Air Force

March 14, 2013

Sale gives new life to excess C-130s

Tags:
Tara Strickland
Tactical Airlift, Adversary and Support Aircraft Communications
C-130_pict
The first aircraft to be regenerated for the Japanese Maritime Self Defense Force receives upgrades and modifications at Hill Air Force Base, Utah.

NAVAL AIR SYSTEMS COMMAND, PATUXENT RIVER, Md. — Retired Marine Corps KC-130R aircraft will live to fly another day as part of a foreign military sales case between the U.S. Navy and the Japanese Maritime Self Defense Force.

Six KC-130R excess aircraft are on a journey to restoration and active-duty status with the Japanese Maritime Self Defense Force, or JMSDF.

“This FMS sale supports a global strategic initiative for preserving the security and stability of the Asia-Pacific region,” said Capt. Michelle Guidry, program manager, Tactical Airlift, Adversary and Support Aircraft program, which manages Navy and Marine Corps C-130s. “We look forward to a continued partnership with the JMSDF through the sustainment of their KC-130Rs.”

The JMSDF will receive KC-130Rs capable of roll-on, roll-off cargo compartment configurations to support the movement of troops, goods and services; humanitarian efforts; transport of senior leaders; and medical evacuation.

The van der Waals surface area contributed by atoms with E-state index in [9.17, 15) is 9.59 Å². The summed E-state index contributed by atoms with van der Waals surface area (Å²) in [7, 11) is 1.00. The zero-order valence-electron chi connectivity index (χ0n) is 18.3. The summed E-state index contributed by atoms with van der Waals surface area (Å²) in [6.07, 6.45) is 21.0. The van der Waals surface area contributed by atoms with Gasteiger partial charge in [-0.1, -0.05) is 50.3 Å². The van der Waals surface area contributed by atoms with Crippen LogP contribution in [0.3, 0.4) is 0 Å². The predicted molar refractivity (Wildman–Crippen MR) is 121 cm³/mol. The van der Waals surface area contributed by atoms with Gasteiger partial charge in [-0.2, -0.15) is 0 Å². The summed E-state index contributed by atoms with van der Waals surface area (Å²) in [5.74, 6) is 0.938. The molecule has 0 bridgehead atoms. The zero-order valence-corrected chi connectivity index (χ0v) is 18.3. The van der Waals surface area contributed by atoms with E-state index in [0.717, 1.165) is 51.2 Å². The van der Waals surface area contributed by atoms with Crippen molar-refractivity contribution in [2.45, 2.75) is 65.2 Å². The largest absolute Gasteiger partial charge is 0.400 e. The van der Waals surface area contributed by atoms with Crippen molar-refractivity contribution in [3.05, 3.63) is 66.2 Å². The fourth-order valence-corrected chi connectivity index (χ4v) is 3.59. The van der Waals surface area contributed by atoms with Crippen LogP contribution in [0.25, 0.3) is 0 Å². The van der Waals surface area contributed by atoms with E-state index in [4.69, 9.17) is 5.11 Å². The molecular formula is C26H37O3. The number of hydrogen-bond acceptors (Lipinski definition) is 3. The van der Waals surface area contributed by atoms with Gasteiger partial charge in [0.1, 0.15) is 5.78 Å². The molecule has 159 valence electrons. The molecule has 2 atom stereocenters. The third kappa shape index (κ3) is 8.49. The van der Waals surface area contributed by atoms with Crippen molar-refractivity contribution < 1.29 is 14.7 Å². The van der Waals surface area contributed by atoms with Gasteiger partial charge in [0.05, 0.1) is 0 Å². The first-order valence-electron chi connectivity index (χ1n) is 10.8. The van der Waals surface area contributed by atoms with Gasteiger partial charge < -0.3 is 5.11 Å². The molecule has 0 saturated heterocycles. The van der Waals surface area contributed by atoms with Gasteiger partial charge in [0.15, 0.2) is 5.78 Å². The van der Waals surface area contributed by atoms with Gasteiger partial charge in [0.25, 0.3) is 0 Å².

Currently, four aircraft have been recovered from section five of the Aerospace Maintenance and Regeneration Group, Davis-Monthan Air Force Base, Ariz., and inducted into the depot at Hill Air Force Base, Utah for phased maintenance interval regeneration.

Using historical data from previous U.S. Navy depot maintenance, the PMA-207 FMS team determined what maintenance is required to ensure flight safety achieved.

The first aircraft inducted into the Hill AFB depot began regeneration in November 2012 and is expected to complete regeneration by fall of 2013.

“Depending on the condition of the aircraft when recovered from AMARG, maintainers are performing varying levels of structural modifications before completing JMSDF specified modifications,” said Ken Moritz, FMS deputy program manager, PMA-207. “The total regeneration, overhaul and upgrade of each aircraft is expected to take approximately 10-12 months.”

Structural modifications being performed on all six aircraft include the replacement of landing gear supports, cargo door supports, center wing rainbow fittings and corrosion repair. In addition to structural modifications, the Japanese will receive thirty overhauled T56-A-16 engines and digital cockpit upgrades, to include a digital GPS.

“The Japanese Navy is assuming responsibility for the non-recurring engineering efforts required to incorporate a new digital GPS onto JMSDF aircraft,” Moritz said. “This effort creates cost avoidance for the U.S. Navy and Marine Corps, if the information gathered is utilized as an interim cockpit solution for current fleet GPS systems faced with obsolescence issues.”

Beginning this fall, CAE, Inc. will provide 6-8 weeks of initial pilot training onsite at Davis-Monthan AFB, as well as 10 weeks of classroom training for aircrew and maintainers at the CAE facility in Tampa, Fla.

“Training is the last step before aircraft delivery,” Moritz said.